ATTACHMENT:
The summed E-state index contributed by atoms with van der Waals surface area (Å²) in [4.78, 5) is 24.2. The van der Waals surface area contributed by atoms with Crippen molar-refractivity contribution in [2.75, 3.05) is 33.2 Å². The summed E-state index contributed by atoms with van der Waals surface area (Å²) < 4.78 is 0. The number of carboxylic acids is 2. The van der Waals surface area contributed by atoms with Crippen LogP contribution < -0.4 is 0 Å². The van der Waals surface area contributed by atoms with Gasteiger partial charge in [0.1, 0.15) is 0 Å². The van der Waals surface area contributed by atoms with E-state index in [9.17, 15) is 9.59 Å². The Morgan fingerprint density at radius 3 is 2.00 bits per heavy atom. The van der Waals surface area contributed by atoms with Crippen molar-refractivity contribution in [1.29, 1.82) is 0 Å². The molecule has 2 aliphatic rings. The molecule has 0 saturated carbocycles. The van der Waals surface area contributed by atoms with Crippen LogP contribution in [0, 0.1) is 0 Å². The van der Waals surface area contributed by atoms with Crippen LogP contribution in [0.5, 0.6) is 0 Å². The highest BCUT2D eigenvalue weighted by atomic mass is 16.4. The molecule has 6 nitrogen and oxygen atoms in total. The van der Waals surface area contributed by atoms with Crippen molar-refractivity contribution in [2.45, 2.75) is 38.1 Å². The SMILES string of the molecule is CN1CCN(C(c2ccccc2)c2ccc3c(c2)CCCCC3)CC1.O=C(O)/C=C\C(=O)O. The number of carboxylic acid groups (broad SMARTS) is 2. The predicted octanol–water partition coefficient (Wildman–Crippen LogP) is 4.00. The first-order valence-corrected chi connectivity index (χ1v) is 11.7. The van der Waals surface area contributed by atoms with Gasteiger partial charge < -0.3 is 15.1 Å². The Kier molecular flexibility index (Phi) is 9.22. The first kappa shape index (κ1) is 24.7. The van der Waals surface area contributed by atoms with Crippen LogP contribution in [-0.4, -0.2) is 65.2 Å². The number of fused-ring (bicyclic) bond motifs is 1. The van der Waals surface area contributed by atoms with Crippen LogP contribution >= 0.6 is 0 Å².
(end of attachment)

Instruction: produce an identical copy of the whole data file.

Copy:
The summed E-state index contributed by atoms with van der Waals surface area (Å²) in [4.78, 5) is 24.2. The van der Waals surface area contributed by atoms with Crippen molar-refractivity contribution in [2.75, 3.05) is 33.2 Å². The summed E-state index contributed by atoms with van der Waals surface area (Å²) < 4.78 is 0. The number of carboxylic acids is 2. The van der Waals surface area contributed by atoms with Crippen LogP contribution < -0.4 is 0 Å². The van der Waals surface area contributed by atoms with Gasteiger partial charge in [0.1, 0.15) is 0 Å². The van der Waals surface area contributed by atoms with E-state index in [9.17, 15) is 9.59 Å². The Morgan fingerprint density at radius 3 is 2.00 bits per heavy atom. The van der Waals surface area contributed by atoms with Crippen molar-refractivity contribution in [1.29, 1.82) is 0 Å². The molecule has 2 aliphatic rings. The molecule has 0 saturated carbocycles. The van der Waals surface area contributed by atoms with Crippen LogP contribution in [0, 0.1) is 0 Å². The van der Waals surface area contributed by atoms with Crippen LogP contribution in [0.5, 0.6) is 0 Å². The highest BCUT2D eigenvalue weighted by atomic mass is 16.4. The molecule has 6 nitrogen and oxygen atoms in total. The van der Waals surface area contributed by atoms with Crippen molar-refractivity contribution in [2.45, 2.75) is 38.1 Å². The SMILES string of the molecule is CN1CCN(C(c2ccccc2)c2ccc3c(c2)CCCCC3)CC1.O=C(O)/C=C\C(=O)O. The number of carboxylic acid groups (broad SMARTS) is 2. The predicted octanol–water partition coefficient (Wildman–Crippen LogP) is 4.00. The first-order valence-corrected chi connectivity index (χ1v) is 11.7. The van der Waals surface area contributed by atoms with Gasteiger partial charge < -0.3 is 15.1 Å². The Kier molecular flexibility index (Phi) is 9.22. The first kappa shape index (κ1) is 24.7. The van der Waals surface area contributed by atoms with Crippen LogP contribution in [-0.4, -0.2) is 65.2 Å². The number of fused-ring (bicyclic) bond motifs is 1. The van der Waals surface area contributed by atoms with Crippen LogP contribution >= 0.6 is 0 Å².